HC Deb 22 July 1858 vol 151 cc1931-3

said, he would beg to ask the Under Secretary of State for Foreign Affairs, what communi- cations have passed between Her Majesty's Government and the Government of Turkey on the subject of the recent outrages at Jeddah; whether Her Majesty's Government have insisted on the summary punishment of the offenders; and whether they are in possession of any information whether it is possible for ships of war to take up such a position in the Harbour of Jeddah, as to enable them to give effectual protection to the Christian population in the event of any future disturbance?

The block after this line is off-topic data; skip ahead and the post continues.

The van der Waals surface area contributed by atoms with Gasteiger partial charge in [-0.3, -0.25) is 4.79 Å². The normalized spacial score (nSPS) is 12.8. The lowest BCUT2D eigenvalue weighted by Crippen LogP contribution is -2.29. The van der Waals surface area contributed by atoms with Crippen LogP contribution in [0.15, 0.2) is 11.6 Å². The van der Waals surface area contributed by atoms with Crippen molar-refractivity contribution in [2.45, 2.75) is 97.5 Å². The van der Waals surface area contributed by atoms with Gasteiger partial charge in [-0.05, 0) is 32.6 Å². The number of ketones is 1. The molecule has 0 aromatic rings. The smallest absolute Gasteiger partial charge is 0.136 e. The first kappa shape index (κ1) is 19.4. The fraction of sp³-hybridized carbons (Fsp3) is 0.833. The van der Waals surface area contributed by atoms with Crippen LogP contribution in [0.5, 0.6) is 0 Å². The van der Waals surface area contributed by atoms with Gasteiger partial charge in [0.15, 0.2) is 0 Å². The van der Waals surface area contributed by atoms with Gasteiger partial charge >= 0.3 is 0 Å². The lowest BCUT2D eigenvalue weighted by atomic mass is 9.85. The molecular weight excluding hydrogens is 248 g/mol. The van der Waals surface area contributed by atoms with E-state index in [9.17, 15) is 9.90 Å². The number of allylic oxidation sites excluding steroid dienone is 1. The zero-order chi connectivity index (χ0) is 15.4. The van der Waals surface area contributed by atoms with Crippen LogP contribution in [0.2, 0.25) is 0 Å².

in reply said, that on a former occasion he had stated that the Cyclops had been telegraphed to, and ordered to return with other vessels to Jeddah immediately, and the officers were instructed, if ample reparation were not given, to bombard Jeddah, and insist on the immediate punishment of all the parties concerned in the outrage. He could now state that the Cyclops immediately sailed for Jeddah, and he was informed by the captain that by lightening the vessel she could approach quite close to the town; and the captain added that she was so heavily armed that she could perform any service required of her. There was also a very heavy armament for the whole of her boats. This determination of the British Government was immediately communicated without reserve to the Turkish Government, and information had been received that the Turkish Government forthwith ordered a general officer to Jeddah to enforce the summary punishment of the murderers. In a subsequent despatch from the Foreign Office, Sir Henry Bulwer was instructed to say that this was a case in which the British Government could not be trifled with:— And that even great political objects, as they regard our alliance with the Porte, must yield to the paramount principle of supporting Christian and British prestige in those regions. It was not enough to send a general to Jeddah. Troops were wanted there, but, above all, a public execution of the murderers immediately. The Pasha ought to have the power of life and death without tedious references to Constantinople. Three ships had been ordered to Jeddah, and we should seize the place if justice was not speedily obtained. Sir Henry Bulwer was instructed to state this to the Grand Vizier without reserve. He (Mr. S. FitzGerald) could further inform the hon. Gentleman that, in consequence of these representations, an officer of the highest rank had been despatched from Constantinople; that he was backed by a very large force; that he was authorized to proclaim martial law, and without any reference whatever to Constantinople to inflict immediate punishment upon the authors of the outrage. He could state also, that not only had the Ministers of the Sublime Porte at Constantinople adopted these measures, but that the Sultan had personally sent his Secretary to Sir Henry Bulwer to say there was nothing His Majesty would not do to testify his indignation at the outrage and to satisfy the British Government. In testimony of that feeling his Imperial Majesty had placed 1,000,000 piastres at the disposal of the British and French Governments, to be distributed among the sufferers, and had also signified his intention of settling an amount of upwards of £400 a year upon the daughter of the French Consul and the representative of the British Vice Consul.